Passion or Profession: Athletes Contemplate Motivation for Competing in Collegiate Sports
Regardless of the possession, sophomore Kymberli Galdamez loves every part of playing volleyball at Santa Monica College.
A consummate team player, Galdamez isn't focused on scholarships and recruitment by other universities, but rather the love of the game.
"I have other dreams that I want to fulfill," said Galdamez.
Many athletes at SMC have recognized that the economy may affect what happens in their sports' future. However, attitudes differ on whether they're playing for recruitment or for the sheer passion of their respective sport.
With the economic recession going into the second year, SMC, like many other junior colleges, will need to become resourceful when cutting costs. Universities are decreasing the number of students who are able to obtain scholarships as the divide grows between those playing for the love of the game versus those who aspire to take their game to a higher level.
While SMC has not felt the same financial impact as other community colleges, Athletic Director Greg Simmons recognizes cuts will be directed to the athletic department as a whole.
"The athletic department will cut back about 10 percent on the overall budget and the governing body will make changes on how to geographically make the conferences closer," said Simmons.
He believes that the changes will be economically beneficial for both the student athletes and the school.
Galdamez's love for the game is shared with a number of other competitors, most of which are fellow female athletes.
"My love for basketball goes beyond recruiting and scholarships, I just love to play," said SMC women's basketball player Haley Newell.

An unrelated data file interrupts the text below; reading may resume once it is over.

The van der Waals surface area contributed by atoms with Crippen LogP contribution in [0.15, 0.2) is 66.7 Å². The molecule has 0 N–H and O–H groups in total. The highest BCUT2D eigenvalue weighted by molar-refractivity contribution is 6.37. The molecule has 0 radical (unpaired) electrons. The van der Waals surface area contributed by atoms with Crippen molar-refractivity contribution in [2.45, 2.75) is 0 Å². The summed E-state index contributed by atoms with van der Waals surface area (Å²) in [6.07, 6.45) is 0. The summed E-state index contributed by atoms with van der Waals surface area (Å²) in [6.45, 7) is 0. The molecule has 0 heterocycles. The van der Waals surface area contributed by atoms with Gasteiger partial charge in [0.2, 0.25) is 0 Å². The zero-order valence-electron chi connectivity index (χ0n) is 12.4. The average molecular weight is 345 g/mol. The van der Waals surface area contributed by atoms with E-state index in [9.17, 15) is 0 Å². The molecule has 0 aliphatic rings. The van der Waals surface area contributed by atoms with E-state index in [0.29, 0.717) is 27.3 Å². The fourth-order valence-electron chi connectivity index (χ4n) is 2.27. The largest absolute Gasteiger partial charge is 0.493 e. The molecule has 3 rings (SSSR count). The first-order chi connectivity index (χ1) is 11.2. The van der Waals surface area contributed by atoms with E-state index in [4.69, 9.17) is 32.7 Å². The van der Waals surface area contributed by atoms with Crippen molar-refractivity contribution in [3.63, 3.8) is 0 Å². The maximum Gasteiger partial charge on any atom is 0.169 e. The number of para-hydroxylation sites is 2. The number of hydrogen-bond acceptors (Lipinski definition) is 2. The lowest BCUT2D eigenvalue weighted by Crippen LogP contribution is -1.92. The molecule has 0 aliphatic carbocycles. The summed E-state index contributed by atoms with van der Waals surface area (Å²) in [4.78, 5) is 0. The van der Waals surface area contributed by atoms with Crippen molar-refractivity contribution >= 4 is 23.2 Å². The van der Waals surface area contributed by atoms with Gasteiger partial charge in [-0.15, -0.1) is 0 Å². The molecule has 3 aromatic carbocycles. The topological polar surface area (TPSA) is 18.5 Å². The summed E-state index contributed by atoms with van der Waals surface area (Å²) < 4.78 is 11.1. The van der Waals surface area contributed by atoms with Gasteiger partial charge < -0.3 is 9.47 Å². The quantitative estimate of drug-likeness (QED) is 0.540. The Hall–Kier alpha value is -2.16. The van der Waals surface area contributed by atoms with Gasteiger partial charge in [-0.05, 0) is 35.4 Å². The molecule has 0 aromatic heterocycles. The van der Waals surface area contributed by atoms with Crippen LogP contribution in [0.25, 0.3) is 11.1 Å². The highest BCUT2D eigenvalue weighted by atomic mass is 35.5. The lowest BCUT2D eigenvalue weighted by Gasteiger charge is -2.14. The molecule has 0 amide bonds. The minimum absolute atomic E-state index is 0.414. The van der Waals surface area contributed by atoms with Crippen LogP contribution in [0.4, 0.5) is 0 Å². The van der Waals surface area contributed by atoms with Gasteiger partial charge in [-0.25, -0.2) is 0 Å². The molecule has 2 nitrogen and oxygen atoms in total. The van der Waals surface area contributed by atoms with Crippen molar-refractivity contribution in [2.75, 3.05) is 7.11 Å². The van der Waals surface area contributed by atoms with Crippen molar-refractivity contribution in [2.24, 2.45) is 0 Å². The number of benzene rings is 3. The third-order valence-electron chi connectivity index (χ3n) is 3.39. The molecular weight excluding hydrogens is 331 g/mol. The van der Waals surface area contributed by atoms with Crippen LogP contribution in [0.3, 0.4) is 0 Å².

Many of the male athletes at SMC show a similar passion for their respective sports, yet are fueled by higher aspirations.
Roderick Benman, 24, a football player at SMC, is extremely enthusiastic about his love of football, but his hunger for recruitment by universities and Division I colleges still remains.
"I moved from Oklahoma to California to play football," said Benman.
Unlike other athletes, Benman wants to play football professionally and feels SMC gives him the right avenue to receive both an education and a degree.
Unfortunately, the current economic crisis in California is not making the situation any easier for athletes at SMC. Still, many of those athletes remain undeterred by the recent scholarship cut backs and feel that persistence will create results.
Charlie Oriel, a basketball player at SMC, believes in getting a free education and wants to be able to transfer into any university that offers him a scholarship.
The recession continues to impact the number of athletes that will gain scholarships.
"This year has been a tough one," said Simmons.
Despite the recent struggles, SMC remains steadfast in their attempt to make the transition smoother for athletes looking to obtain that elusive scholarship.
It seems that only time will tell whether or not the economy will further regulate the aspirations of these student athletes.
For now, many seem content to do what they do best: play the game.